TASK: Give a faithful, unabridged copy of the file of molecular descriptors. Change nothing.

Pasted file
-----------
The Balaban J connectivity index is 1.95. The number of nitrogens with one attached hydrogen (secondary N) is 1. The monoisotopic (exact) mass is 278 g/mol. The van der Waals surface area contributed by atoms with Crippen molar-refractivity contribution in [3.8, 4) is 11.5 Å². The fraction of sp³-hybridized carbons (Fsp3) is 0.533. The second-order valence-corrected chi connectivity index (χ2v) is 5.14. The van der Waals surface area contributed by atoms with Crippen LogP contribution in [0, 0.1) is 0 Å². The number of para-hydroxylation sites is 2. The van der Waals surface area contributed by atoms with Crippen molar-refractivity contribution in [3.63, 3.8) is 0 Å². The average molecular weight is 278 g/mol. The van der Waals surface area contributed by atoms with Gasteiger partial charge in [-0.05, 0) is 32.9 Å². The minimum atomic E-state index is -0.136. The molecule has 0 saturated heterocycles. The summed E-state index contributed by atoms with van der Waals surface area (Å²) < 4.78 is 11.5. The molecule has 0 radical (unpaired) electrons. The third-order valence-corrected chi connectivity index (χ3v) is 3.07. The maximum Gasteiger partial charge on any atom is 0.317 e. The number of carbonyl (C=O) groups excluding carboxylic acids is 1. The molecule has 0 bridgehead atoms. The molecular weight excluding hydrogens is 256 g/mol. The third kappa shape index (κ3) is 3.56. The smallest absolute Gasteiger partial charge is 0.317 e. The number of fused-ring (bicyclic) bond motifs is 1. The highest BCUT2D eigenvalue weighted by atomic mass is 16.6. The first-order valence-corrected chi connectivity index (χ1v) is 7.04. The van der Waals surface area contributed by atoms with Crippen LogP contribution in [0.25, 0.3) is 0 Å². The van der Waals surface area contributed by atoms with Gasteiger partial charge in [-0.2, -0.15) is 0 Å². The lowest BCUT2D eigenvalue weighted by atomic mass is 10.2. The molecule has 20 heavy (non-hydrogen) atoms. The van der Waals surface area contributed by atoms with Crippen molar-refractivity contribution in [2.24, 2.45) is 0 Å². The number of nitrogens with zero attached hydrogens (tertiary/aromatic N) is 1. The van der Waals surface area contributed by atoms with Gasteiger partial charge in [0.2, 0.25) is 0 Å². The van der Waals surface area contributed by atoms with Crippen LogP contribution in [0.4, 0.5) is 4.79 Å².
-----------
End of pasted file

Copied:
The Balaban J connectivity index is 1.95. The number of nitrogens with one attached hydrogen (secondary N) is 1. The monoisotopic (exact) mass is 278 g/mol. The van der Waals surface area contributed by atoms with Crippen molar-refractivity contribution in [3.8, 4) is 11.5 Å². The fraction of sp³-hybridized carbons (Fsp3) is 0.533. The second-order valence-corrected chi connectivity index (χ2v) is 5.14. The van der Waals surface area contributed by atoms with Crippen LogP contribution in [0, 0.1) is 0 Å². The number of para-hydroxylation sites is 2. The van der Waals surface area contributed by atoms with Crippen molar-refractivity contribution in [3.63, 3.8) is 0 Å². The average molecular weight is 278 g/mol. The van der Waals surface area contributed by atoms with Gasteiger partial charge in [-0.05, 0) is 32.9 Å². The minimum atomic E-state index is -0.136. The molecule has 0 saturated heterocycles. The summed E-state index contributed by atoms with van der Waals surface area (Å²) < 4.78 is 11.5. The molecule has 0 radical (unpaired) electrons. The third-order valence-corrected chi connectivity index (χ3v) is 3.07. The maximum Gasteiger partial charge on any atom is 0.317 e. The number of carbonyl (C=O) groups excluding carboxylic acids is 1. The molecule has 0 bridgehead atoms. The molecular weight excluding hydrogens is 256 g/mol. The third kappa shape index (κ3) is 3.56. The smallest absolute Gasteiger partial charge is 0.317 e. The number of fused-ring (bicyclic) bond motifs is 1. The highest BCUT2D eigenvalue weighted by atomic mass is 16.6. The first-order valence-corrected chi connectivity index (χ1v) is 7.04. The van der Waals surface area contributed by atoms with Crippen LogP contribution in [0.25, 0.3) is 0 Å². The van der Waals surface area contributed by atoms with Gasteiger partial charge in [-0.2, -0.15) is 0 Å². The lowest BCUT2D eigenvalue weighted by atomic mass is 10.2. The molecule has 20 heavy (non-hydrogen) atoms. The van der Waals surface area contributed by atoms with Crippen molar-refractivity contribution in [2.24, 2.45) is 0 Å². The number of nitrogens with zero attached hydrogens (tertiary/aromatic N) is 1. The van der Waals surface area contributed by atoms with Gasteiger partial charge in [0.2, 0.25) is 0 Å². The van der Waals surface area contributed by atoms with Crippen LogP contribution in [0.4, 0.5) is 4.79 Å².